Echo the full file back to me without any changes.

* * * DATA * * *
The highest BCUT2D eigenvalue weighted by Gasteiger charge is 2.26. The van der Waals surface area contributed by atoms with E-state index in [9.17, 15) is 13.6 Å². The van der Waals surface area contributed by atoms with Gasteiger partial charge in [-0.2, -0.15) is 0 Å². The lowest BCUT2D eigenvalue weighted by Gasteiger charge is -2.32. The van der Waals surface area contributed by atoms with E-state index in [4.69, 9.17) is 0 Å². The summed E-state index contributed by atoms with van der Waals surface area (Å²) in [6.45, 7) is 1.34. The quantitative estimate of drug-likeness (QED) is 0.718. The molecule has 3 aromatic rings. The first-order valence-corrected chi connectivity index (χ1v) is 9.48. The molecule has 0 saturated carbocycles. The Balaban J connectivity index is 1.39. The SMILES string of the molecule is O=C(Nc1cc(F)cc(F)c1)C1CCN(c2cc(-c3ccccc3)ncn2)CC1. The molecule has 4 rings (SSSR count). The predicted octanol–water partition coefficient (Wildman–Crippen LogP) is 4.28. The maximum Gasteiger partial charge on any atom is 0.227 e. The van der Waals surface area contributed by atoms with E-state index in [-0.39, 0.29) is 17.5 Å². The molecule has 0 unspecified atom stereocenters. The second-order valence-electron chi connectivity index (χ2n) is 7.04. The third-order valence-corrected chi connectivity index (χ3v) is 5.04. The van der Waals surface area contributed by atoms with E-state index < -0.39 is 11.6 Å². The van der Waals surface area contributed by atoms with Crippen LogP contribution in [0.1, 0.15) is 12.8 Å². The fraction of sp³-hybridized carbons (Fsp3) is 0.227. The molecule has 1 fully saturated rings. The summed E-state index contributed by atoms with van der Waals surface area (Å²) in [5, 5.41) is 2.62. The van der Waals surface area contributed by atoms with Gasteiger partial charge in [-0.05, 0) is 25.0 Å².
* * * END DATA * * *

The highest BCUT2D eigenvalue weighted by Gasteiger charge is 2.26. The van der Waals surface area contributed by atoms with E-state index in [9.17, 15) is 13.6 Å². The van der Waals surface area contributed by atoms with Gasteiger partial charge in [-0.2, -0.15) is 0 Å². The lowest BCUT2D eigenvalue weighted by Gasteiger charge is -2.32. The van der Waals surface area contributed by atoms with E-state index in [4.69, 9.17) is 0 Å². The summed E-state index contributed by atoms with van der Waals surface area (Å²) in [6.45, 7) is 1.34. The quantitative estimate of drug-likeness (QED) is 0.718. The molecule has 3 aromatic rings. The first-order valence-corrected chi connectivity index (χ1v) is 9.48. The molecule has 0 saturated carbocycles. The Balaban J connectivity index is 1.39. The SMILES string of the molecule is O=C(Nc1cc(F)cc(F)c1)C1CCN(c2cc(-c3ccccc3)ncn2)CC1. The molecule has 4 rings (SSSR count). The predicted octanol–water partition coefficient (Wildman–Crippen LogP) is 4.28. The maximum Gasteiger partial charge on any atom is 0.227 e. The van der Waals surface area contributed by atoms with E-state index in [-0.39, 0.29) is 17.5 Å². The molecule has 0 unspecified atom stereocenters. The second-order valence-electron chi connectivity index (χ2n) is 7.04. The third-order valence-corrected chi connectivity index (χ3v) is 5.04. The van der Waals surface area contributed by atoms with E-state index < -0.39 is 11.6 Å². The van der Waals surface area contributed by atoms with Crippen LogP contribution in [0.1, 0.15) is 12.8 Å². The fraction of sp³-hybridized carbons (Fsp3) is 0.227. The molecule has 1 fully saturated rings. The summed E-state index contributed by atoms with van der Waals surface area (Å²) in [5, 5.41) is 2.62. The van der Waals surface area contributed by atoms with Gasteiger partial charge in [-0.05, 0) is 25.0 Å².